The Daniel Ortega government has made democracy “impossible” in Nicaragua, said on November 19 the Organization of American States’ (OAS) commission created to seek a peaceful solution to the crisis in the Central American country.
Nicaragua is engulfed in a political and social crisis since the massive protests that started in April 2018 against the Ortega government, whose repression killed and imprisoned hundreds of people. Tens of thousands are also in exile in neighboring countries.
“The commission understands that the control and subordination mechanisms that the government of Nicaragua has been developing with respect to other branches of government, including the judiciary, the legislature, the Supreme Electoral Council, and others, make the country’s democratic functioning impossible, thus making it a co-opted State that’s incompatible with the rule of law,” the OAS High-Level Commission on Nicaragua concluded.
The group, created at the OAS General Assembly in June and made up in August of representatives from Argentina, Canada, Jamaica, Paraguay, and the United States, pointed to an “alteration of the constitutional regime” in the country because of Ortega’s actions.
“The commission is of the view that actions taken or permitted by the government of Nicaragua since April 2018 are inconsistent with the rights and guarantees protected by its own 1987 Constitution, which give rise to an alteration of the constitutional regime that seriously impairs the democratic order in Nicaragua, as outlined in Article 20 of the Inter-American Democratic Charter,” the commission said.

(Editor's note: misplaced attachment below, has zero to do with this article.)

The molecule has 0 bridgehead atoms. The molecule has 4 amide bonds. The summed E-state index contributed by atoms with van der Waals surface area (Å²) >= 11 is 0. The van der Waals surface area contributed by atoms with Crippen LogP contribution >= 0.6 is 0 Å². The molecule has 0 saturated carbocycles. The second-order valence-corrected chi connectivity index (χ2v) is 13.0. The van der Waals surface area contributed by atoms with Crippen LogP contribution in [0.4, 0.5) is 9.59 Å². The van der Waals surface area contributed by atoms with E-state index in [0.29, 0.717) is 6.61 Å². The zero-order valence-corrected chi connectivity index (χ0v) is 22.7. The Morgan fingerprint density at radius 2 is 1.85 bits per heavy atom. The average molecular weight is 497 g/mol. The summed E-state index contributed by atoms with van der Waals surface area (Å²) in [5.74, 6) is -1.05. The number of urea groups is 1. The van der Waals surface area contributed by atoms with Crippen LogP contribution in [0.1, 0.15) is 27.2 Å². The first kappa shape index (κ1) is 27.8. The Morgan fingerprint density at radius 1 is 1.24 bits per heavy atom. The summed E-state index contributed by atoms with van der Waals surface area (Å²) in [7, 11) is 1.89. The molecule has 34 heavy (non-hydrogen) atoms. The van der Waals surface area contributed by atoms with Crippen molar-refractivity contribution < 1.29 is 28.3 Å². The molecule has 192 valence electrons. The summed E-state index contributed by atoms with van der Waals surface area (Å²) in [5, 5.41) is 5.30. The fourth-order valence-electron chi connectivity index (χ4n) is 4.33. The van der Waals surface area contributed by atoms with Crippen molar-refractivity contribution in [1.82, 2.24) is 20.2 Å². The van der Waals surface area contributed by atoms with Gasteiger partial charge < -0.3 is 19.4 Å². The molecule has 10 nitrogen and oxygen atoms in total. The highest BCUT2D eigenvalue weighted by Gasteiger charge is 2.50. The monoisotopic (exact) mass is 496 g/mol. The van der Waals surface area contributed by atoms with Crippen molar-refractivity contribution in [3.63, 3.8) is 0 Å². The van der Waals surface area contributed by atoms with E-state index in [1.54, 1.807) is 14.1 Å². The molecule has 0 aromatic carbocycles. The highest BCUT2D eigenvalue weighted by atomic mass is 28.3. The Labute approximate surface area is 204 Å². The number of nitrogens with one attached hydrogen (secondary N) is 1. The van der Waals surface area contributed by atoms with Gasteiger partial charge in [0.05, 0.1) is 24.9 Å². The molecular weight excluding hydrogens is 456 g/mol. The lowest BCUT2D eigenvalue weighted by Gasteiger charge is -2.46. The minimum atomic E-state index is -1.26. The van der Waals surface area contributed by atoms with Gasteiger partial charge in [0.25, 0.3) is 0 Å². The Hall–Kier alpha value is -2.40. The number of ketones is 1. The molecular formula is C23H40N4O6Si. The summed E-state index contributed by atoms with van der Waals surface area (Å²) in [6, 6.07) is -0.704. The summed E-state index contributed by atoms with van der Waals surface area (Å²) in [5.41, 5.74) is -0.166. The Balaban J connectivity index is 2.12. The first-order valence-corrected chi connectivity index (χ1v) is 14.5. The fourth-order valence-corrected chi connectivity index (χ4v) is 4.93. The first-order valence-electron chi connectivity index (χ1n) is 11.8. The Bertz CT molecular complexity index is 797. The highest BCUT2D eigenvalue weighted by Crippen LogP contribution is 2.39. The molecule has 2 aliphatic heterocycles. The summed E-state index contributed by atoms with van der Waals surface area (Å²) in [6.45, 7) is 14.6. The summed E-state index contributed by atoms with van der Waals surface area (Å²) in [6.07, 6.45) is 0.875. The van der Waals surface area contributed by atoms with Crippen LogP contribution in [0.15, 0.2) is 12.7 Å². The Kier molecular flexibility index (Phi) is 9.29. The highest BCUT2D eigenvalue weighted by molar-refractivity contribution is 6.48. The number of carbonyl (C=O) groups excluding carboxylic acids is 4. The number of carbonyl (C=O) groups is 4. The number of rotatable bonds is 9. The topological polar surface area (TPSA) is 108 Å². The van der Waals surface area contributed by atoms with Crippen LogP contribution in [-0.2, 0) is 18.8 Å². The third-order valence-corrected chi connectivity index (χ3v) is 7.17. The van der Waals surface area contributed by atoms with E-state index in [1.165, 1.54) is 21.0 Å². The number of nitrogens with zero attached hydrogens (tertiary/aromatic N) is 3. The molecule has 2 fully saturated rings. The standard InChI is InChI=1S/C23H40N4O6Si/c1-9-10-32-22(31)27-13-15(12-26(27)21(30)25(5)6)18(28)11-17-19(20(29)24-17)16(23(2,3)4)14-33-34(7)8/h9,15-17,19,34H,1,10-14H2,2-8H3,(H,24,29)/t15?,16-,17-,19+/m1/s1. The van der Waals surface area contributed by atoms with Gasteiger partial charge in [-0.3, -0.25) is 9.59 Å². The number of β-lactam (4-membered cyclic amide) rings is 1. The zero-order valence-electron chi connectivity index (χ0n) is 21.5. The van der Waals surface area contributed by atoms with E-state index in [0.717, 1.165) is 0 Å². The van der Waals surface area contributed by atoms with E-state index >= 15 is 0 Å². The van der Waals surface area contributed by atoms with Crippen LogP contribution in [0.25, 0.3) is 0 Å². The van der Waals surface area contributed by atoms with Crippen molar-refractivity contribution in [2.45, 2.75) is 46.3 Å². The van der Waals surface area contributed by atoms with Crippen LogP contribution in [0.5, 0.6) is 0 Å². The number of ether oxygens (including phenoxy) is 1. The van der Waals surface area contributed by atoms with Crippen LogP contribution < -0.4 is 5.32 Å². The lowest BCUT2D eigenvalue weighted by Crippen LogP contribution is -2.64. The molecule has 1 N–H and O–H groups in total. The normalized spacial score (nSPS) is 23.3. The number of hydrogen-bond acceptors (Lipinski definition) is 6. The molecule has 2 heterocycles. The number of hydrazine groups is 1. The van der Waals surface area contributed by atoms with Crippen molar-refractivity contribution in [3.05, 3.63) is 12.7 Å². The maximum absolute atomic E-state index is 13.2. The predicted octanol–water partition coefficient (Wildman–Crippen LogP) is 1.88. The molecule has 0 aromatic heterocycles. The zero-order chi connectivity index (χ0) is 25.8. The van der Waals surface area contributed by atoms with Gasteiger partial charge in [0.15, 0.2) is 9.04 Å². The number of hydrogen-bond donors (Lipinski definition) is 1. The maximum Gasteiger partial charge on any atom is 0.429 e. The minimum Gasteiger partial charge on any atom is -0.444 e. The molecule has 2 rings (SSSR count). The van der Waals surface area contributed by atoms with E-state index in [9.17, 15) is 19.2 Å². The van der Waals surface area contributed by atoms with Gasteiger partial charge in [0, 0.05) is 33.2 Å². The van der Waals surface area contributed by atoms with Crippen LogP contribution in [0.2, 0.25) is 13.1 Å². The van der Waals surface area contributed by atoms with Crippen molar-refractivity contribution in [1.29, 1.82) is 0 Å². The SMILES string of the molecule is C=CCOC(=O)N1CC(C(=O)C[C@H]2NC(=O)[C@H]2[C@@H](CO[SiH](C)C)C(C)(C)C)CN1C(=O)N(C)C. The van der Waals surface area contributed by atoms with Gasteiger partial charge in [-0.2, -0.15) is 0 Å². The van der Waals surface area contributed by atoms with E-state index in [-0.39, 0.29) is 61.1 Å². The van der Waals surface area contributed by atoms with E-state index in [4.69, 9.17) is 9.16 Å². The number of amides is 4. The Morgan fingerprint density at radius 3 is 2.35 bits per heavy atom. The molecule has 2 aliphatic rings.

The “critical situation” in Nicaragua requires “urgent attention” by the international community, the group said, stating that in order to reestablish democracy, the country’s “suppressed civil and political liberties” should be restored, and institutional reforms should occur as a first step to enable “fair, free, and transparent elections.”
The repression of protests against the Nicaraguan government, which arose in response to proposed social security system reforms but led to a movement urging Ortega to give up power, left at least 328 people dead, 130 detained, and 88,000 exiled, according to the latest report from the Inter-American Commission on Human Rights (IACHR), an autonomous entity of the OAS.
On November 19, the IACHR condemned the “State persecution to which the victims of human right violations and their families are increasingly subjected to in Nicaragua” and urged authorities to “cease repression and the closure of democratic spaces.”
Ortega, who has been in office since 2007, denounced the opposition’s protests as an attempted coup, supported by Washington.
In its report, the OAS High-Level Commission on Nicaragua said that the Ortega government refused to meet with its members, who were banned from entering the country.
However, the commission “was able to hear testimonies from a number of victims and stakeholders,” it said, stressing the support of El Salvador in facilitating meetings there with “important witnesses.”
Since the Ortega government refuses to collaborate or resume conversations with the opposition, which the Nicaraguan head of state ended on July 30 after talks were suspended in May, the commission declared diplomatic efforts to be “unsuccessful.”
It recommended that the OAS Permanent Council, an executive body of 34 active nations in the regional bloc, “declare there is an unconstitutional alteration of the constitutional regime that seriously impairs the democratic order in Nicaragua and immediately convene a special session of the General Assembly to review the matter.”